A solicitor has been awarded £70,000 in libel damages after he was accused by a newspaper of incitement to commit perjury.
Mr Justice Nicklin said it was difficult to imagine “a more serious allegation to make against the professional reputation of a solicitor”.
The court heard that Anbananden Sooben, now aged 75 and born in Mauritius, became a solicitor after retiring as a civil servant. The allegations giving rise to the proceedings were contained in the November 2013 edition of Mauritius Now, edited by Eshan Badal.
The judge said the article alleged not that Mr Sooben had committed perjury, but that he had attempted to get someone to commit it, an offence under section 7(2) of the Perjury Act 1911, and punishable by imprisonment or a fine or both.
“This meaning would be very serious if levelled against any individual. That it was levelled against a solicitor makes it more so. As is well-known, solicitors are officers of the court who are duty bound not to deceive or knowingly or recklessly mislead the court.
“It is difficult to imagine a more serious allegation to make against the professional reputation of a solicitor than a willingness to pervert the course of justice by attempting to procure perjured evidence.”
Mr Badal only dropped his defence of justification after counsel for Mr Sooben finished his cross-examination.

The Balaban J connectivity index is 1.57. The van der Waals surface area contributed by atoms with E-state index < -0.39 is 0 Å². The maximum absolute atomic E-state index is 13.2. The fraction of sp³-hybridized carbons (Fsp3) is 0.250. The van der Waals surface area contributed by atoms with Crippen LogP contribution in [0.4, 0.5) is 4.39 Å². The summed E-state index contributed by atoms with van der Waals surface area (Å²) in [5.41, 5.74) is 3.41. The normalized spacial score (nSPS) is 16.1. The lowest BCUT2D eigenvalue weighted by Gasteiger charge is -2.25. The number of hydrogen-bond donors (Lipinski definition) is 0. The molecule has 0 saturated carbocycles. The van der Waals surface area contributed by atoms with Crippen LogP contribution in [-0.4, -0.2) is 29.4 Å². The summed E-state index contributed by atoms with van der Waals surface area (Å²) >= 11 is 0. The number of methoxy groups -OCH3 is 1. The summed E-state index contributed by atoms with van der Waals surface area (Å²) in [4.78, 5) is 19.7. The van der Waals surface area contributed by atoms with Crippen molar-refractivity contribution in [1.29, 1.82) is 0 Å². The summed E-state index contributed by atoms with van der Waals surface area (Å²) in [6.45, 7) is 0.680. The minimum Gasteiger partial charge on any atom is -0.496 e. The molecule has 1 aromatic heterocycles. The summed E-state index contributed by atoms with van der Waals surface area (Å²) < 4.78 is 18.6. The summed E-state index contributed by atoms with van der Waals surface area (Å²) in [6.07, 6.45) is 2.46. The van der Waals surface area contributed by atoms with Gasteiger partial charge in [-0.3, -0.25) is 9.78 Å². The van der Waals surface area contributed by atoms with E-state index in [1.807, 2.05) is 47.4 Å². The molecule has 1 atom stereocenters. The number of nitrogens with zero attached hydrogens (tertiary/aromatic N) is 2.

Nicklin J said: “I note, with disapproval, that earlier in the morning, the defendant had asked me to dismiss the claimant’s claim on the basis that his justification defence was ‘bound to succeed’. Little more than three hours later, that defence was abandoned.
“Of course, my disapproval of this conduct is not relevant to the assessment of damages, but I am quite satisfied that the fact that the claimant has had to face the prospect of facing a trial at which the defendant would be seriously attacking his integrity and honesty followed by the casual way these serious allegations were abandoned will have aggravated the hurt and anger that the claimant has felt.
“Even now, the defendant has not apologised to the claimant; he has merely offered the prospect that at some future point an apology will be forthcoming.
“I do not doubt the sincerity of this offer, but even now it seems to me that the defendant has simply failed to appreciate the enormous damage that this article has done to the claimant and his reputation.”
Since the Defamation Act 2013 did not come into force into 1 January 2014, Nicklin J said that, with the justification defence dropped, Mr Badal’s defence had to be assessed under the old common law defence of Reynolds privilege.
The judge found the reference to Mr Sooben “gratuitous and unjustifiable” in the context of the article, while the failure to seek his comment showed a lack of responsible journalism, as required by the defence.
He concluded: “Stepping back, this was a very serious allegation presented in a wholly one-sided way in circumstances where the defendant had failed to contact the claimant and had failed to represent, from material he had, what could fairly have been said on the claimant’s behalf in answer to the allegations.”
The judge said that, taking into account that the circulation of the Mauritius News was in the low thousands, the appropriate sum in damages was £70,000.
“I cannot end this judgment without noting what a real tragedy this case represents. Although I have rejected part of his evidence, I accept that the defendant was a well-meaning, public-spirited, part-time volunteer working on a small newspaper that was no doubt of significant value to the Mauritian community in the UK.”